Molecular Oncology

Molecular Oncology

Molecular Pathology Laboratory Network, Inc. (MPLN) has been at the forefront of laboratory medicine since its inception. Furthermore, our molecular oncology diagnostics (MDX) laboratory performs quantitative polymerase chain reaction (qPCR) and Next Generation Sequencing (NGS) analyses to support therapy selection, treatment, monitoring, and minimal residual disease detection. Our molecular diagnostics (MDX) laboratory performs quantitative polymerase chain reaction (qPCR) and Next Generation Sequencing (NGS) analyses to support therapy selection, treatment, monitoring, and minimal residual disease detection.

Molecular Oncology & Next Generation Sequencing (NGS)

NGS enables the identification of genetic sequences within an individual’s whole genome. This powerful technique is widely used in molecular oncology for classifying key gene sequences and hotspot mutations, providing context for:

IDENTIFYING:

  • Genetic alterations driving tumor biology
  • Behavior drug sensitivity or resistance
  • Disease prognosis

ENABLING:

  • The selection of the most appropriate treatment regimen
  • Timely administration of drugs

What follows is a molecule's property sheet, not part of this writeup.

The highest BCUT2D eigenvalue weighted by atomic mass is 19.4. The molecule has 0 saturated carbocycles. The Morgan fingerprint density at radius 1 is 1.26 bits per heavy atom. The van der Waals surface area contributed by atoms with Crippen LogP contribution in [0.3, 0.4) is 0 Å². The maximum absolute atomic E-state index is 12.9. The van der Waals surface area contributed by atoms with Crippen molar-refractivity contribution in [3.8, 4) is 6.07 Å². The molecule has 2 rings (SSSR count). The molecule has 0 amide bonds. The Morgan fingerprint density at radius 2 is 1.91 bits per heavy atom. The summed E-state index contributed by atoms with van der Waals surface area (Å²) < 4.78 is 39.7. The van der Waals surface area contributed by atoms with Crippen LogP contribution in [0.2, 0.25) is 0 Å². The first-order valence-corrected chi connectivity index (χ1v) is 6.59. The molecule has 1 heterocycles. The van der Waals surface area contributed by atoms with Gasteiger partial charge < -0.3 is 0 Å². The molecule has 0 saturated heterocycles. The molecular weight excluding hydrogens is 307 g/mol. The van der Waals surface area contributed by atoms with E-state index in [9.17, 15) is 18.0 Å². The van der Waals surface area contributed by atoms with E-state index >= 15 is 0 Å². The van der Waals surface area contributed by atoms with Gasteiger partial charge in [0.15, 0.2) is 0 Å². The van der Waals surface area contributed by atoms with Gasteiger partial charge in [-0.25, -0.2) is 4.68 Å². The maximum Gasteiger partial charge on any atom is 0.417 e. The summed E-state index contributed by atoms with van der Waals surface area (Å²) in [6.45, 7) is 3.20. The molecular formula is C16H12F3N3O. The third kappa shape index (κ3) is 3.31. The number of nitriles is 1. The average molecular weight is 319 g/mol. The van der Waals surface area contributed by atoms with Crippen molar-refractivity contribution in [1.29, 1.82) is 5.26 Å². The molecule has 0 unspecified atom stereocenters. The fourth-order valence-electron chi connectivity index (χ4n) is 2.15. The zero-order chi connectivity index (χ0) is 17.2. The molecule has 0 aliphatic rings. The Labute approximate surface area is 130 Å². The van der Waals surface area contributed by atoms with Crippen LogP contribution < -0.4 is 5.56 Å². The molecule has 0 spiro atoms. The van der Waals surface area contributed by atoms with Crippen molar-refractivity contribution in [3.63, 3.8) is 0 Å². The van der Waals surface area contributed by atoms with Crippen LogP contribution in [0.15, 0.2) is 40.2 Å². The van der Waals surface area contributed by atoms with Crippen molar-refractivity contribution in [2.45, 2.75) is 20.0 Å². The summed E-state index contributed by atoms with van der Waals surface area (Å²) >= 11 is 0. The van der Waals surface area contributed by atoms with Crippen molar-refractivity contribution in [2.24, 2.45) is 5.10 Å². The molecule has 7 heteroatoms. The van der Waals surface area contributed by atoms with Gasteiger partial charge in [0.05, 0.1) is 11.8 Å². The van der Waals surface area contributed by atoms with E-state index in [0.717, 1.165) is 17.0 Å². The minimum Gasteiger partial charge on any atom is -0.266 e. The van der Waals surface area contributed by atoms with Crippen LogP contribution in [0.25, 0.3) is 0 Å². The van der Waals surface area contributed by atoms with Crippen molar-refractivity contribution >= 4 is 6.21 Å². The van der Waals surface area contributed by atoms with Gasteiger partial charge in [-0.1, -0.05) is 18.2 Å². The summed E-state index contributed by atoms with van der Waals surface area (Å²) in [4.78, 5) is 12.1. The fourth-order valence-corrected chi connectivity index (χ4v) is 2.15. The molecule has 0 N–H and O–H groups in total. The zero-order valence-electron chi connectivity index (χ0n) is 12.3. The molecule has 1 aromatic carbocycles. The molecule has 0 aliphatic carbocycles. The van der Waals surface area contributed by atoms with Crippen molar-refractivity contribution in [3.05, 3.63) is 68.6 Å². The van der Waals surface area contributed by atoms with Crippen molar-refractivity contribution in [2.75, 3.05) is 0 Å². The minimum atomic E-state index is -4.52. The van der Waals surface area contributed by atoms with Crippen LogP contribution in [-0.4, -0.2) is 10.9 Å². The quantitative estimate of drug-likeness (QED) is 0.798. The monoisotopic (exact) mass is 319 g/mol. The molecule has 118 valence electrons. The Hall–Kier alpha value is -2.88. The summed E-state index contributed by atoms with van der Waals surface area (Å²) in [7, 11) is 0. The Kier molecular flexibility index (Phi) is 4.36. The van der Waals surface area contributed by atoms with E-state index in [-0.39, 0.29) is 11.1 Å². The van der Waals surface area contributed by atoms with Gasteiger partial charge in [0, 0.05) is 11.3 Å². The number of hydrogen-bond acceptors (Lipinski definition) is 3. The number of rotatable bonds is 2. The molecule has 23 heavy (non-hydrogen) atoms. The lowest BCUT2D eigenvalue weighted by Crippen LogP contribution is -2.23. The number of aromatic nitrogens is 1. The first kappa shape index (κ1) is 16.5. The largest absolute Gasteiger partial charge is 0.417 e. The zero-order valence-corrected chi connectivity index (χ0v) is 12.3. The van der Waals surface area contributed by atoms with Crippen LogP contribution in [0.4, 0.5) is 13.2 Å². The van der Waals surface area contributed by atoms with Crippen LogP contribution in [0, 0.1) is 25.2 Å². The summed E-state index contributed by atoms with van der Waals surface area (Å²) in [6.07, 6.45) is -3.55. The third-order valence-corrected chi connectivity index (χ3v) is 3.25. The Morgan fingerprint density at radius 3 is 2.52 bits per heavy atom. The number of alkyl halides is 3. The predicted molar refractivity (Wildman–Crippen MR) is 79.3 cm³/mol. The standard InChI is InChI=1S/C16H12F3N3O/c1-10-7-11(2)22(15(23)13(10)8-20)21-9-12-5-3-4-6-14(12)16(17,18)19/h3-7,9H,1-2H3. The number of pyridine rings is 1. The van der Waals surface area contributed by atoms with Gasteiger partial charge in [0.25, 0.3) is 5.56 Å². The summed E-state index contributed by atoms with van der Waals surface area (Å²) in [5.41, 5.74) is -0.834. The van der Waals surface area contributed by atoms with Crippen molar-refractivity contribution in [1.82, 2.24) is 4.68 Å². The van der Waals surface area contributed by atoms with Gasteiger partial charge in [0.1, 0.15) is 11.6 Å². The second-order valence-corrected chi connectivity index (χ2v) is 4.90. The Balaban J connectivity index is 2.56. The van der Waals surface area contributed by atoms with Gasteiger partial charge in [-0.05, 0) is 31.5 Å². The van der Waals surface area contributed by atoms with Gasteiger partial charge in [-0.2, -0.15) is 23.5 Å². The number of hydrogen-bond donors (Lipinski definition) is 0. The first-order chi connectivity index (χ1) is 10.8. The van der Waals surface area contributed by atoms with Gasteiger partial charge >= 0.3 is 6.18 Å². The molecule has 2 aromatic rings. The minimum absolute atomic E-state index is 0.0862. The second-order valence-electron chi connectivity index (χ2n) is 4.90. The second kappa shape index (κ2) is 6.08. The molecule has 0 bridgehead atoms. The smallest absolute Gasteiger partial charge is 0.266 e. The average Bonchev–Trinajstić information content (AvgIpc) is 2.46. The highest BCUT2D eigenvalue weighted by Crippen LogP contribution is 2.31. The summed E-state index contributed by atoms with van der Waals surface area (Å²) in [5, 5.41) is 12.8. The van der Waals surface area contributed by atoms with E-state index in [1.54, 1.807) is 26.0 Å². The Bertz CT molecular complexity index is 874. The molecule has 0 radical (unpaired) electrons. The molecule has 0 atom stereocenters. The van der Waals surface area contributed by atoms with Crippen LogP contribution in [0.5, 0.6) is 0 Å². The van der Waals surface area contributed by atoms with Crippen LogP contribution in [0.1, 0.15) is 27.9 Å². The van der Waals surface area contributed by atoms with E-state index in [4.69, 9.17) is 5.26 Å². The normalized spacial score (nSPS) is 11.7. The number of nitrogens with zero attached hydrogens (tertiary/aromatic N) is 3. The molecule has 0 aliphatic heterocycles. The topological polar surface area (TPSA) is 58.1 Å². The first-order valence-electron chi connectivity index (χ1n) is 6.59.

• Safe use of therapeutics

NGS can greatly benefit patients with new diagnoses or resistance to conventional therapy, as well as those facing complex diagnostic challenges. Furthermore, as the range of genetic mutations associated with cancer that can be targeted with treatments continues to expand, MPLN is committed to offering patients and clients the latest laboratory-developed tests (LDTs) and FDA-approved in vitro diagnostic (IVD) assays.

Molecular Oncology & Targeted NGS Panels

MPLN NGS panel content is based on NCCN and updated WHO practice guidelines as clinical data and practice guidelines are evolving at a rapid pace for both solid and heme oncology disorders. Next generation sequencing (NGS) using multiplex targeted gene panels provides a practical solution for comprehensive mutation analysis in routine clinical practice. Targeted panels offered at MPLN contain relevant oncogenic driver mutations which may have therapeutic, diagnostic, or prognostic relevance to clinical patients and for clinical trial studies.

Clonality and Gene Rearrangements

NGS offers significant advantages over PCR based approaches for the detection and monitoring of lymphoproliferative T-cell and B-cell disorders. Offerings include:

  • T-cell receptor and B-cell immunoglobulin heavy chain (IgH) clonal sequencing to assist in the diagnosis of lymphomas
  • IgVH somatic hypermutation (SHM) status determination in CLL as a primary prognostic indicator for disease risk stratification

Quantitative Polymerase Chain Reaction (qPCR)

Although quantitative PCR (qPCR) based methodology is more than 20 years old, it remains a widely used inexpensive methodology for the detection of individual genetic mutations with sensitivity as low as 0.001%. At MPLN, both laboratory developed tests (LDTs) and FDA approved (IVD) assays are used for a wide variety of applications including: